We’ve had a number of people contacting us about a news clip that aired on Friday night, so we’d like to address some of the concerns raised There is currently no Code of Welfare for domestic rabbits, and no legal guidelines on rabbit ownership in New Zealand.
Therefore it is the collective responsibility of our community to ensure that people have access to the correct information on housing, handling, enrichment and diet based on the latest information.In an age where this information is readily available, there is no excuse not to be informed. However we can educate people with kindness, without publically calling out any one business for practices that are sadly widespread.Please share this post if you’d like to help spread awareness for one of the most under-represented, and misunderstood domestic animals in our country.
Basic care needs for rabbits
Room to move – International standards suggest rabbits should have a minimum space of 3x2metres, with a height of 1.5metres and with access to shelter from all weather conditions.Rabbits in hutches are unable to display natural movements, and are at higher risk of:- Life-threatening conditions such as bladder infections, obesity, and GI stasis. – Painful bone and muscle growth deformities.- Flystrike – an extremely painful and fatal condition which occurs more regularly in animals who are forced to live in close proximity to their toileting areas.
DESEXING – prevents unwanted pregnancies, eliminates reproductive cancers, and reduces negative behavioural issues.
VACCINATIONS! – Rabbits require vaccinations once a year to protect against the three confirmed strains of Rabbit Hemorrhagic Disease/Calicivirus (RCD) in New Zealand.- RCD is a highly contagious and fatal viral disease. Even indoor rabbits must be vaccinated, as the virus spreads through insect and human activity, and through infected surfaces such as hay, bedding, clothing and wood.- The most comprehensive vaccine is “Filavac”, as this is the only vaccine that provides protection against all three strains.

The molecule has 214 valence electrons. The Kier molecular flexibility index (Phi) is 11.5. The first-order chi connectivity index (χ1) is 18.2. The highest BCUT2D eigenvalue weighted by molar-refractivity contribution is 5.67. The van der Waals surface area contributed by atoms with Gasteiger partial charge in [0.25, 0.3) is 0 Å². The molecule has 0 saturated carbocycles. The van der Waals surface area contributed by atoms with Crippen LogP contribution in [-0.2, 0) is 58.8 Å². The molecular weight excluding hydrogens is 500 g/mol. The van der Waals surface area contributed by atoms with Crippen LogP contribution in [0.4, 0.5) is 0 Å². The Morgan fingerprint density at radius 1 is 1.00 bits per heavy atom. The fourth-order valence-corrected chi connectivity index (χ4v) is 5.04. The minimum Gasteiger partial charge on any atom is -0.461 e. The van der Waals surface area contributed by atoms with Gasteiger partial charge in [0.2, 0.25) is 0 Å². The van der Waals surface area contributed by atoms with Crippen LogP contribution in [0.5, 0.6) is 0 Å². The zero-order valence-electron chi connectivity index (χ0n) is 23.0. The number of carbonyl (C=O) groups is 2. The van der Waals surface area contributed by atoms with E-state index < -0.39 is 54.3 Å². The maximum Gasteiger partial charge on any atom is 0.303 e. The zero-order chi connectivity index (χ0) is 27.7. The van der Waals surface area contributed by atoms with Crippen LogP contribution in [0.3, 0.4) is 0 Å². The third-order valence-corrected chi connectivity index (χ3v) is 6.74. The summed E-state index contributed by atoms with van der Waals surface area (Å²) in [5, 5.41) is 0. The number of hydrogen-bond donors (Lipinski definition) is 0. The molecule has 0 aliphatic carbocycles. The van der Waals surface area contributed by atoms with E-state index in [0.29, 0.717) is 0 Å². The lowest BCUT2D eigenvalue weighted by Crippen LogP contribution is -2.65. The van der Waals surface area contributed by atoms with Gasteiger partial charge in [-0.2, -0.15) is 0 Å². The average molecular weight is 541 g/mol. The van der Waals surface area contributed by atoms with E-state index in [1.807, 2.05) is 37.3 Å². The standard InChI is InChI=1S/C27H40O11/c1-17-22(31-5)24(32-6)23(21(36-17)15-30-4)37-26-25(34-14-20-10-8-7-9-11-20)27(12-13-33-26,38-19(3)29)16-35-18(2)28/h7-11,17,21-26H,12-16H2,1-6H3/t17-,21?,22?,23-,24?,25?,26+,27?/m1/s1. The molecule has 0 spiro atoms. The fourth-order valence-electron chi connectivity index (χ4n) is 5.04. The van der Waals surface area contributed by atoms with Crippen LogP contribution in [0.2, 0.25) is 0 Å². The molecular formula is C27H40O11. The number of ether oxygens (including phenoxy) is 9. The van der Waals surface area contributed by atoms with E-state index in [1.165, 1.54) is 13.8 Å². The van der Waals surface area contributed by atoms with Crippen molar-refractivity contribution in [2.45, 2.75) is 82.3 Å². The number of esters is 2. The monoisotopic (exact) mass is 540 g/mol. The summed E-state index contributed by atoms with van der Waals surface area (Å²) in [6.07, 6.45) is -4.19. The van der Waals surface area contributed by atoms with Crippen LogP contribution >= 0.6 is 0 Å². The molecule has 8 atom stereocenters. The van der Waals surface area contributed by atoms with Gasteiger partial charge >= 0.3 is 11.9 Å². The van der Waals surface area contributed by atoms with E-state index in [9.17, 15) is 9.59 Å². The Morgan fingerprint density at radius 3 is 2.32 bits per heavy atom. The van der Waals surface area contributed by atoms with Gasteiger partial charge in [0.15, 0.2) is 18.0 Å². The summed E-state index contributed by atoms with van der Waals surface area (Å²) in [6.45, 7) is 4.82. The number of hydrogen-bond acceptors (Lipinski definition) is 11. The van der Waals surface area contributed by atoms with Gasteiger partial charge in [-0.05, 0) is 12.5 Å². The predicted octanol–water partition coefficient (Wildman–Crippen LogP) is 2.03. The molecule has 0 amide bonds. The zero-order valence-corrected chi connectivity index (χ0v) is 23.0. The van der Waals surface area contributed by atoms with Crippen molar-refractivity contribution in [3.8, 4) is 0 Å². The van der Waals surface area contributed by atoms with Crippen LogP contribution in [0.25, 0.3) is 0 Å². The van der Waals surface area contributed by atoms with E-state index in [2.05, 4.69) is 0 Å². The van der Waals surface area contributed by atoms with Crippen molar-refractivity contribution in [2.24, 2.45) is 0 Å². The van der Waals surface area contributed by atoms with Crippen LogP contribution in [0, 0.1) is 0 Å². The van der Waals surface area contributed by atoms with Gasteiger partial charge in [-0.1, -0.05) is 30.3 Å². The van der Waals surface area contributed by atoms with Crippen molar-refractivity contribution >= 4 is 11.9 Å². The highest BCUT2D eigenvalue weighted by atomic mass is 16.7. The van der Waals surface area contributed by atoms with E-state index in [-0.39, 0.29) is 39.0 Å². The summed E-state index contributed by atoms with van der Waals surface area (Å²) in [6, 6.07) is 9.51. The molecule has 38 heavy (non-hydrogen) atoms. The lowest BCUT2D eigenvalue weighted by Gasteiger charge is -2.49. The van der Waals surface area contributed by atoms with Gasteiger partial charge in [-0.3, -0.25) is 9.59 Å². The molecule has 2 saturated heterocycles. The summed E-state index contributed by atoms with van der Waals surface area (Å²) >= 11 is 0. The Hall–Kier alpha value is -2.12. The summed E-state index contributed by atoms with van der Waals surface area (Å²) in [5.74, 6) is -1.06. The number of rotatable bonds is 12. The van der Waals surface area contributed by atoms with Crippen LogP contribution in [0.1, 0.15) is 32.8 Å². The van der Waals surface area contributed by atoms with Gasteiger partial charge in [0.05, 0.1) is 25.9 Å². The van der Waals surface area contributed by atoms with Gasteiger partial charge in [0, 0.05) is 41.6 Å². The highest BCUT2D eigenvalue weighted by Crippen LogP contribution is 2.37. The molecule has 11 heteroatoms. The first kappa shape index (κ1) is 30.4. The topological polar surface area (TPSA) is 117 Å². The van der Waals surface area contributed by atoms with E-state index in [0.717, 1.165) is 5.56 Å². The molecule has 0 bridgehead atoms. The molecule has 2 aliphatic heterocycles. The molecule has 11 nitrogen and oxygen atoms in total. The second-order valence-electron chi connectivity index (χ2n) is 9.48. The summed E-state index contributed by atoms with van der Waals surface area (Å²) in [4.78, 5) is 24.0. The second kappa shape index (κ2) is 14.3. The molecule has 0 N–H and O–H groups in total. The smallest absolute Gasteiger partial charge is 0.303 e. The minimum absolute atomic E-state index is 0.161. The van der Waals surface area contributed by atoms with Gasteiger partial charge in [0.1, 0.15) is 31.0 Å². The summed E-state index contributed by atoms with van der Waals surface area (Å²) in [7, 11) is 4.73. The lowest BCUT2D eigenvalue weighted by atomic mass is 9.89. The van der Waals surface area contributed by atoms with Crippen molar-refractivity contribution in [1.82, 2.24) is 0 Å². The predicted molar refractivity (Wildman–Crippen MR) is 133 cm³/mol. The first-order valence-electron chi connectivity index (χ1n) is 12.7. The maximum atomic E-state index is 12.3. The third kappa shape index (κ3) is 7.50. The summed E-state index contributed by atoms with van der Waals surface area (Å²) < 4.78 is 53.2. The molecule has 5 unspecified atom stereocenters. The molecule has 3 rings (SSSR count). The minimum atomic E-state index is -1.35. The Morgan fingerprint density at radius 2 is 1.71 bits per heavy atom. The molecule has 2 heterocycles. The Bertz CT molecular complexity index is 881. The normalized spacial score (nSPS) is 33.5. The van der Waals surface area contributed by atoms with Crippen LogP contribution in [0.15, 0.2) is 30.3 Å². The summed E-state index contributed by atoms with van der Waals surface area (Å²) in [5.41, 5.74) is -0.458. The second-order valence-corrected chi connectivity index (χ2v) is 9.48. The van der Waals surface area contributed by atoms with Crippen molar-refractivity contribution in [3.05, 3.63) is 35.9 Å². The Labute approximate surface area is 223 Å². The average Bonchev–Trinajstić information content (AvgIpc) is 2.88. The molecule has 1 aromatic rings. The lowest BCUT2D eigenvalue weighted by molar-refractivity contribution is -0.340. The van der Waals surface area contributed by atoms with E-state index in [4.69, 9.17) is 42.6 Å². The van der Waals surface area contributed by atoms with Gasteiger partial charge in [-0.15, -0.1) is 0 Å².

Always handle with care!
Never hold a rabbit upside down on their backs, as this is an extremely distressing position for any prey animal, and they will enter a state of “tonic immobility” or “trance”. Rabbits have vulnerable spines, and should always have their feet on a flat surface. If picked up, they should have their spine supported and their feet safely against your body.
Never bath a rabbit! This can lead to pneumonia and other serious health conditions.
A balanced diet is key to good health. Unlimited access to hay – meadow and timothy varieties should make up to 80/90% of their diet.
Unlimited access to fresh water – best served in a ceramic bowl, rather than a sipper bottle. Pellets should only be seen as an addition to the diet, and should always have a fibre content above 16%
Avoid: “Meat Pellets” – rabbits are still farmed for meat production in NZ, and this industry have designed pellets specifically for fast growth with little nutritional value. The best way to avoid these is to check the ingredients list. Often “meat pellets” will contain things such as “fish or bone meal” and will be low in fibre content.
Avoid: Museli-mix pellets including seeds, or whole corn kernels. These are fattening, and can create dangerous blockages in the digestive system. The best quality pellet brands in NZ are: Harringtons, Burgess, Oxbow and Selective.
A carrot is to a rabbit, what a chocolate bar is to a child… All fruit should be considered as treat foods.
The healthiest fresh food to feed your rabbits are dark leafy greens, herbs, and safe foraged weeds. Depending on the size of your bunny, they should have around 2 cups of fresh food daily.
Enrichment – just like us, a bored rabbit will become frustrated! To keep them occupied and happy, give them plenty of games, safe toys, tunnels and hidey-holes.
Companionship – rabbits need rabbit friends! Solo rabbits are at high risk of becoming anxious and depressed. As prey animals, they are constantly on alert for predators without a friend to help keep watch… The most stable relationships are between desexed pairs of the opposite sex. Human interactions should always be respectful, and attentive of a rabbit’s unique personality. The best way to gain a rabbits trust is to spend time sitting on the floor with them.
If a rabbit stops eating they require immediate medical attention, and can die if left untreated. Always use a rabbit-savvy vet!————-
If you would like to see domestic rabbits represented in the Animal Welfare Act, please contact your local MP and ask them to use their position to be a voice for the animals